South Miami Town Center from Dixie Highway to Red Road includes historically designated buildings dating from 1914 to 1955 along Sunset Drive. The Crossroads Building at 5700 Sunset was built in 1955 and represents the most modern architecture in the historic building inventory downtown.
It was no accident that the Crossroads Building was sited at one of the city’s major intersections. Firmly planted in the streetscape, this landmark wraps around and dominates the corner at Sunset Drive and Red Road, announcing its importance as a post-World War II shopping center from the western entrance to the city’s downtown. Billed as the place “Where town and country meet,” the building reflects a time of prosperity when the nation was re-building and the suburbs were all the rage.
Architect M. Tony Sherman (1910-1999) was hired to design the building. Sherman had a successful architectural firm in Miami, M. Tony Sherman and Associates. He is noteworthy as the designer of several Mid-Century Modern hostelries, including the Jolly Roger and Yankee Clipper in Fort Lauderdale, the original Castaways in North Miami Beach, and the original Tropicana Hotel and Casino in Las Vegas. Stylistically, a number of his commissions were playful, reflecting the kind of Florida resort image that pervaded the popular culture of the 1950s. It was a blend of themes that included pirates, ships and Polynesian-inspired lounges decked-out with tiki statues, torches and other kitsch.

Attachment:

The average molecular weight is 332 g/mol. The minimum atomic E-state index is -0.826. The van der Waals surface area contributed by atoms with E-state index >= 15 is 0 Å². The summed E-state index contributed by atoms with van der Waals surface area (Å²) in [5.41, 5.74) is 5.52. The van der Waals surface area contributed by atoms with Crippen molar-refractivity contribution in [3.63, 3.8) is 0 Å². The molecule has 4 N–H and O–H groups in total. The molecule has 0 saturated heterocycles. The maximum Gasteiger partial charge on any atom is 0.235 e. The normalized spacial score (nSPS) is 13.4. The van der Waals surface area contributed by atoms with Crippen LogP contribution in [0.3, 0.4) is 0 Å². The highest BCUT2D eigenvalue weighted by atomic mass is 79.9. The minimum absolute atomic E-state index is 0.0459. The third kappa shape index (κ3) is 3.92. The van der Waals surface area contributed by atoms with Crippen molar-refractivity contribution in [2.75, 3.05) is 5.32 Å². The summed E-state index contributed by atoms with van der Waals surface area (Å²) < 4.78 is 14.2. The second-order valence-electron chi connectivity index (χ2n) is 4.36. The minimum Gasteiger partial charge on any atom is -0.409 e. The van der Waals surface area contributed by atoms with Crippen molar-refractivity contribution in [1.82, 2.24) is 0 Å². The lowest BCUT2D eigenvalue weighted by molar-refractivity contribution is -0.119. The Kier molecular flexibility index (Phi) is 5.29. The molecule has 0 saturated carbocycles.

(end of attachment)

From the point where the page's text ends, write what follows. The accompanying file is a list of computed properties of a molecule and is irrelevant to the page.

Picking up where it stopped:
Sherman originally practiced in New York where, according to the Miami News of 1960, he worked with the New York Housing Authority and did special exhibits for the World’s Fair. He came to Miami in 1947 and opened a new office in the Sans Souci Estates in North Miami in 1960. Sherman seems to have supported his firm with commissions that included freezer plants, cold storage plants, and office buildings as well as his more imaginative motels and hotels.
Conceptualized during a time of exuberance for the “atomic age” and modernity, the Crossroads Building reflects the nation’s belief in a brighter future. In post-war America, cities remained healthy and suburbs were expanding with the aid of the GI Bill, increased automobile ownership, and improved roadways. The City of South Miami experienced the same era of prosperity and began to promote itself accordingly.
Expanded opportunities for consumers in “downtown” South Miami were envisioned by Wiltex Properties who hired Sherman to design a “state-of-the-art” shopping complex. The building would offer a series of shops on its two primary locations at Red Road and Sunset Drive.
The building’s first floor was designed to accommodate 12 shops; the largest at the northeast corner. Shops had a mezzanine level at the back in which to display merchandise. The second floor was divided into office spaces. There was one elevator and air-conditioning (considered a modern luxury at the time).